and central governments to see that those who have suffered zens with specious justification, the government deemed it a
in this disaster are properly rehabilitated and the families of worthy price to pay to suppress numerous opportunities for
those who have died are properly compensated (GoI 1985). populist-infused revolt to challenge its agenda.
Later, he referred to foreign lawyers that signed up survivors
as clients, even though they could not read, and they might 8 Conclusions
not be knowing what [the documents they signed] contained The GoIs actions between December 1984 and March 1985 did
as an indication of the victims legal incompetence. This argu- not represent isolated bungles or even a temporary policy
ment, of course, was completely spurious; if extended to its change. Even as politics forced Rajiv Gandhi and his allies to
logical conclusion, it would undermine the countrys entire ju- scale back their ambitious economic modernisation agenda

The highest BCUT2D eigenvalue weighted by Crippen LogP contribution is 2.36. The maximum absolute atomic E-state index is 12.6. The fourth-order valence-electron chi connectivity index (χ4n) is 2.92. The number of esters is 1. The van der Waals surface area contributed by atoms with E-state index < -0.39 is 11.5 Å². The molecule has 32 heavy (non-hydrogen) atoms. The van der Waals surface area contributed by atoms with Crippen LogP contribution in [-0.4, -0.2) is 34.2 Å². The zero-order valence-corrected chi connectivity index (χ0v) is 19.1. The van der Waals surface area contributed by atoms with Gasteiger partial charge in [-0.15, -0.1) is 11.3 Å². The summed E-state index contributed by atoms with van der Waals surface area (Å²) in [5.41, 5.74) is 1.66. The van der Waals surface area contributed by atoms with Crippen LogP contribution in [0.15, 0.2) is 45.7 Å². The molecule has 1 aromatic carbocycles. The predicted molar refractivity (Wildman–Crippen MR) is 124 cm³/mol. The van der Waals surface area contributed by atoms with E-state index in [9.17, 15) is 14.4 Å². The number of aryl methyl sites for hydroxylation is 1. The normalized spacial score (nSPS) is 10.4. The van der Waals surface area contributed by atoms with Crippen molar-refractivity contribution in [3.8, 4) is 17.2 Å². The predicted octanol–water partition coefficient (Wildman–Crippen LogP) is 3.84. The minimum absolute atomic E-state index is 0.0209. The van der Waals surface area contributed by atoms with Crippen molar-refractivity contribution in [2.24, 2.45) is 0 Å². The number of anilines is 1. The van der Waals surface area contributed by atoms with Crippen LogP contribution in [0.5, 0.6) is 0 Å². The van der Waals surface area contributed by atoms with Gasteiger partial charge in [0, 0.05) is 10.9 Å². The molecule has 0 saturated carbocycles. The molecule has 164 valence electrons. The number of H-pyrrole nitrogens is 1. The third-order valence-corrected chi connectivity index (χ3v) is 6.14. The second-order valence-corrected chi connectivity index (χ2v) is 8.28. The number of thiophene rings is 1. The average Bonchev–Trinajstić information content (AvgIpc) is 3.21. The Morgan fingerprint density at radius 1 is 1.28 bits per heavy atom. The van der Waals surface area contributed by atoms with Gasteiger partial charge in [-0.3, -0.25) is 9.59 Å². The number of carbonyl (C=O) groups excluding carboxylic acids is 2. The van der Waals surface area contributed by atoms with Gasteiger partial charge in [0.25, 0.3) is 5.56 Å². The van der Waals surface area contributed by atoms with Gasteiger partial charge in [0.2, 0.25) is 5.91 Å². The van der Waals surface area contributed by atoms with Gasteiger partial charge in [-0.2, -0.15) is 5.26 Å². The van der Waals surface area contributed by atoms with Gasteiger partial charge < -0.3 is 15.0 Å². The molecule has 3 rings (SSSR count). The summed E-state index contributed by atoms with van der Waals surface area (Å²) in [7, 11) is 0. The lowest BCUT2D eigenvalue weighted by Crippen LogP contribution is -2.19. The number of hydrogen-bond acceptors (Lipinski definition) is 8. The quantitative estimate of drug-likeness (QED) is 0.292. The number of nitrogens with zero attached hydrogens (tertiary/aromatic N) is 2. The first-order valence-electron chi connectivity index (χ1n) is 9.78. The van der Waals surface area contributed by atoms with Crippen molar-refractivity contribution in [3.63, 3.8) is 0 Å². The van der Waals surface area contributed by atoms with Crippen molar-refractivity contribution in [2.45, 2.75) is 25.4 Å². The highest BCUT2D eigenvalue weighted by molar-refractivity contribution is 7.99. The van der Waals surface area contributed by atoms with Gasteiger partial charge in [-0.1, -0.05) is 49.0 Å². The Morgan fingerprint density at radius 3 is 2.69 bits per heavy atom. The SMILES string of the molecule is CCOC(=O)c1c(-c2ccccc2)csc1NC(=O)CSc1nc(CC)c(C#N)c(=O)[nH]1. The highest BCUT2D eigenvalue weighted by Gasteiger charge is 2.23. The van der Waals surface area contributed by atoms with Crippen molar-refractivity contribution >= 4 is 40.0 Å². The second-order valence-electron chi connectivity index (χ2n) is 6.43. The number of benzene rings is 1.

dicial system, as a vast number of Indians were poor and illit- (Kohli 2006), the governments approach to the management
erate and a majority had no true legal education. Further, as of the Bhopal disaster continued. US courts ordered the GoI to
an opposition representative pointed out, the Indian govern- file its suit against UCC in Indian courts and, as the case pro-
ment could not possibly be expected to file an adequate suit on gressed, survivors continued to await adequate compensation
survivors behalf that month as it did not yet have any reliable and rehabilitation. In 1989, much to the chagrin of survivors
scientific data on the number of gas-affected and the extent of groups, the government agreed to settlewhat had originally
the damage (PTI 1985a). Despite these complaints, the bill was been filed as a multibillion dollar plaintfor a $470 million
passed by the Congress majority, and the government took the suit, a paltry sum considering legal precedent and the hun-
case to the US (PTI 1985b). dreds of thousands that were affected. And though, in the